BANGKOK: DANGEROUS

"A Bloody Mess"

Quality:
Content: -3 Excessive content and/or worldview problems.
NoneLightModerateHeavy
Language
Violence
Sex
Nudity

What You Need To Know:

BANGKOK: DANGEROUS is about a deaf-mute hitman, presumably motivated by being bullied as a child, who eventually develops a conscience about the suffering he has caused. BANGKOK: DANGEROUS is a blood-soaked, convoluted story of Thailand violence about two pals who work together as contract killers. A hired killer named Jo befriends deaf-mute Kong as he takes an interest in his talent for handling a gun at an indoor shooting range. Jo takes Kong under his wing and teaches him to shoot, fight and kill for a living. The two become friends and share a small flat in Bangkok’s bustling city. When Jo’s girlfriend is raped, Jo vows revenge and executes the client responsible. When Jo is murdered in turn, Kong begins to understand the consequences of his evil work. He determines to execute the killers who have killed his buddy and sets out to “right what was wronged” by killing his bosses, too, even if it means dying in the process.

BANGKOK: DANGEROUS shows life devoid of morality, laws or spirituality. It’s a place where justice is irrelevant and self-destructive behavior is applauded. It’s more than dangerous. It’s drenched in death

Content:

(PaPaPa, FR, L, VVV, SS, A, D, MM) Pagan worldview with strong themes of violence & vengeance about a deaf-mute hitman finally understanding the pain he has caused; Buddhist prayers for deceased shown; 3 obscenities & 1 profanity; extreme violence includes portrayal of rape while videotaped by friends (but no nudity shown), young girl witnesses bloody sniper shooting, children shown throwing rocks at a deaf-mute child & causing a bloody head wound, execution-style shootings, an entire sequence of shootings, fighting, beatings, & stabbings, gunshot suicide, kickboxers fight in a ring, graphic scene of man stabbed in hand & man stabbed in neck, muggers attack with knives, motorcycle accident, chase scenes, multiple head shots, & much blood with bruises & wounds shown throughout; depicted rape (no nudity), implied sexual immorality & man rubs his crotch in suggestive manner; no nudity, but cleavage & scantily clad, thong-wearing dancers shown often in a go-go bar; drinking; smoking; and, revenge, emptiness, vigilante justice.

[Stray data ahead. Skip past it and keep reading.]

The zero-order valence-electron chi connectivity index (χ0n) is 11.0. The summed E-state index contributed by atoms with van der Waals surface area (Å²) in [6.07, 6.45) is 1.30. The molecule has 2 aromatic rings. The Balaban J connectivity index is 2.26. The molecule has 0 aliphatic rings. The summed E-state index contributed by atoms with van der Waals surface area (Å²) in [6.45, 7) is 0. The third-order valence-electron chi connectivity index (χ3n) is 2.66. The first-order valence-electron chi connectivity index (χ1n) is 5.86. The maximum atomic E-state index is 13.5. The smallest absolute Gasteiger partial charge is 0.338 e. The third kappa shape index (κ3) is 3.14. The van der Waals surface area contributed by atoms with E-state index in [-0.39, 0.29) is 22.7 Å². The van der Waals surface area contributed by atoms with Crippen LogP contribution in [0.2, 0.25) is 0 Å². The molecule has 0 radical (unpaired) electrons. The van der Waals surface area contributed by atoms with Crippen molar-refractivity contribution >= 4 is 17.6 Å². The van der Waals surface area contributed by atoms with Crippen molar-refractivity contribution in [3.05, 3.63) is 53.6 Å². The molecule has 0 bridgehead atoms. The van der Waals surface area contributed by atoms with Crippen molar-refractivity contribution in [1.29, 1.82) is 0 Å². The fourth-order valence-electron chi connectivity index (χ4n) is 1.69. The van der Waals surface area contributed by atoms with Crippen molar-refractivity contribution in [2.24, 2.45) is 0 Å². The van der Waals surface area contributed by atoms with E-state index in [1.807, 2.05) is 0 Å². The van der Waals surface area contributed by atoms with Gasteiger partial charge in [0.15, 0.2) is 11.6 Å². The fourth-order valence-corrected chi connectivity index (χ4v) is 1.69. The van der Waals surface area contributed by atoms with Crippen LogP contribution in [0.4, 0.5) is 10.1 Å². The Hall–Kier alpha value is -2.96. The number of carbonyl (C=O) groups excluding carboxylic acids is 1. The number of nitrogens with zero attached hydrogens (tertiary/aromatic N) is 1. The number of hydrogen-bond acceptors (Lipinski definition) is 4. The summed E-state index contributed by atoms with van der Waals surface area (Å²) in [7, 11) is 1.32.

More Detail:

BANGKOK: DANGEROUS is about a deaf-mute hitman, presumably motivated by being bullied as a child, who eventually develops a conscience about the pain and suffering he has caused. BANGKOK: DANGEROUS is so blood-soaked, even the opening and closing credits appear as blood seeps across the screen. It is a convoluted story of Thailand violence that does not translate well with English subtitles. Sure, American audiences are familiar with violence and certainly violent stories, but poor subtitling or, at times, no subtitling, makes it a difficult story to follow.

A hired killer named Jo befriends deaf-mute Kong as he takes an interest in his talent for handling a gun at an indoor shooting range. Jo takes Kong under his wing and teaches him to shoot, fight and kill for a living. The two become friends and share a small flat in Bangkok’s bustling city. When Jo’s girlfriend is raped, Jo vows revenge and executes the client responsible for the attack. When Jo is trapped and murdered in turn, Kong feels the pain of losing a loved one and begins to understand the consequences of the evil work he has done. Kong determines to execute the killers who have killed his killing buddy and sets out to “right what was wronged” by killing his bosses, too, even if it means he will die in the process.

Directors and twin brothers Oxide Pang Chun and Danny Pang are, according to press releases, well known for realistically and convincingly portraying conditions in Thai society. BANGKOK: DANGEROUS succeeds on that level, at least. There is no Hollywood glamorization of murder, killing for hire, or hitmen here. The entire story, communicating its violent scenes with both color and black and white, is gritty, bloody and cold. There are stylized shots and clever slow-motion sequences, but there is nothing of substance beneath this superficial story. The executions are plentiful, brutal and merciless. More often than not, audiences have no idea why contracts are placed on these men and equally little is known about the main character killers. Kong and Jo are seemingly emotionally dead (except when it comes to hatred and revenge) and exist merely to survive or serve their own idea of justice.

BANGKOK: DANGEROUS shows life devoid of morality, laws or spirituality. It’s a place where justice is irrelevant and self-destructive behavior is applauded. It’s more than dangerous. It’s drenched in death.

BANGKOK: DANGEROUS is in stark contrast to Hollywood’s portrayals of super-cool, leather clad assassins. American movies such as PULP FICTION, FACE OFF, POINT OF NO RETURN, and THE SPECIALIST will surely show the glitz, glamour and style of the killer’s life but avoid dealing with the real tragedy and consequences. Curiously, these American portrayals are, in some ways, more dangerous than the unmistakable and empty realism shown in BANGKOK: DANGEROUS.

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